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NFTs: what are they and how do you use them?

NFTs: what are they and how do you use them?

The market for non-fungible tokens (NFTs) has surged to $2.5 billion so far this year, up from $13.7 million this time last year. NFTs broke their sales record on May 3rd, with $102 million single-day sales.

If you are unfamiliar with the concept, NFTs are crypto assets that represent unique or “one-of-a-kind” items or collectibles. Simply put, NFTs are a digital certificate of ownership for unique assets, whether they are tangible or intangible, virtual or physical. Therefore, when people trade NFTs, they trade the ownership of an asset, not the asset itself.

What do NFTs stand for?

NFTs have been around since 2014 but because they are becoming an increasingly popular way of selling and buying digital art, you may have only heard of them recently.

Indeed, NFTs are most used to trade artwork such as music and paintings… But they are also used to trade sports videos, highlights and collectibles. Even Twitter’s first ever tweet (by co-founder Jack Dorsey: “just setting up my twttr”) was sold at an NFT auction for over $2.9 million.

Other examples include:

  • Digital artist Beeple sold his “Everydays: the first 5000 Days” artwork for $69.3 million at a Christie’s auction. “Crossroads”, another artwork of his, sold for $6.6 million.
  • A rotating gummy bear video “Not forgotten, but gone” was sold for $1 million.
  • CryptoPunk characters have also sold online for several millions: CryptoPunk #33100 for $7.58 million, CryptoPunk #7804 for $7.57 million and CryptoPunk #6965 for $1.54 million.
  • The New York Times sold its column about NFTs as an NFT. It sold for $540,000.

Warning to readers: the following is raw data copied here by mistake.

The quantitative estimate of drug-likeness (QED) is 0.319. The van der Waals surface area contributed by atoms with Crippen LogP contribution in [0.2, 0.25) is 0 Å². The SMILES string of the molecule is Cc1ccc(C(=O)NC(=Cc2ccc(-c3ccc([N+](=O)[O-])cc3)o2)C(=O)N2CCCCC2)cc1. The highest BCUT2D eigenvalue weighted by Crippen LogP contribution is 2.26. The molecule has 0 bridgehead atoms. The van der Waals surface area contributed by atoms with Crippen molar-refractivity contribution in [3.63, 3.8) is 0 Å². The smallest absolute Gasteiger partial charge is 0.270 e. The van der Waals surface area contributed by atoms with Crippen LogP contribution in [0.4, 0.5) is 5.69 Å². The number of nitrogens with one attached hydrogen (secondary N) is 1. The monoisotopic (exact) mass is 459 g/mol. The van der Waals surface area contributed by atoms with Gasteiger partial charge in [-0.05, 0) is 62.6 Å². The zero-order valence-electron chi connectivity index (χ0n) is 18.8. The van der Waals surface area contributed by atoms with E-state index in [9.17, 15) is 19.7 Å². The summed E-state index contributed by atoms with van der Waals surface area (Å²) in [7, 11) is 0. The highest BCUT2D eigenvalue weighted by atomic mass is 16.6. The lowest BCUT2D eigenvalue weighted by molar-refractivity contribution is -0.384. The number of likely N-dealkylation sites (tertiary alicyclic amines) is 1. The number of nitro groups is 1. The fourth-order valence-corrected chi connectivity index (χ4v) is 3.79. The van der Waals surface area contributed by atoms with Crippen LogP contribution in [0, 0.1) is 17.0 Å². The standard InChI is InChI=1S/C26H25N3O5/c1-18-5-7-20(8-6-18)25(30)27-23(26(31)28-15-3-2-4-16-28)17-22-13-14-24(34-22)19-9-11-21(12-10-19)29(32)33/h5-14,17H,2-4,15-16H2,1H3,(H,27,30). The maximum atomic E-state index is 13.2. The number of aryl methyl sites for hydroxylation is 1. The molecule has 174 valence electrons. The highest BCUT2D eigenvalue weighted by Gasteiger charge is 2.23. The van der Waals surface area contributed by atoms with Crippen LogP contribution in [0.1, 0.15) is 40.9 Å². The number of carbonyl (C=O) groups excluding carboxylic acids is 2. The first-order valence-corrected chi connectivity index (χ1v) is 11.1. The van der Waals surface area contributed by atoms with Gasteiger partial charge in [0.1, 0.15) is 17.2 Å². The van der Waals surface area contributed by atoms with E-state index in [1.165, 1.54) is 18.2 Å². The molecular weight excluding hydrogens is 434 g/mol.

You may wonder what the point of NFTs is when some of these items (tweets, videos, etc…) can be viewed or accessed online for free. Well, NFTs do not simply give access to an item, they allow buyers to own the original item – what many refer to as digital “bragging rights”. This is precisely how the NBA used NFTs – they sold ownership of game highlights, even though they were accessible on YouTube and other social media platforms.

How do NFTs work?

NFTs are based on the same technology as cryptocurrencies such as Bitcoin or Ethereum. Unlike (crypto)currencies, NFTs are not interchangeable. NFTs represent unique assets and cannot simply be exchanged the same way one Bitcoin can be exchanged for another Bitcoin or one Pound for another Pound.

However, even though NFTs are not a currency, they can still be traded. NFT ownership is recorded on a blockchain (usually Ethereum) which allows an NFT to be traded as a “stand-in” for the item it represents. Trading NFTs ultimately boils down to trading certificates of ownership, not the actual assets.

How to buy NFTs?

The process of acquiring NFTs is quite straightforward:

  1. You need a digital wallet to store NFTs and cryptocurrencies.
  2. You then need to buy some cryptocurrency in order to make your purchase.
  3. Visit NFT marketplace sites and make your purchases.

If you are still unsure on how to get started, here are a few sites you will find useful to:

Should you invest in NFTs?

Now that we know what and how, the question is: should you? The answer to that is simple: it’s up to you. Whether you want to support artists, or their work is meaningful to you; or if you have money to spend and like “owning” things, then go right ahead.

However, there are many factors to consider before investing in NFTs:

  • An NFT’s value is solely based on what people are willing to pay for it. Demand therefore plays a crucial role in determining how much an asset is worth. This means an NFT can be sold for less than it was bought for, or not even sold at all if there aren’t any buyers.
  • Like cryptocurrencies, NFTs are also subject to capital gains taxes.
  • The cryptocurrencies used to make your purchase may also be taxed if their value has increased since they were purchased.

With all this in mind, investing in NFTs isn’t an obvious strategic choice if your motives are to make a profit down the road. You may want to check with a tax expert before adding NFTs to your portfolio.

Last Update on 09/07/21

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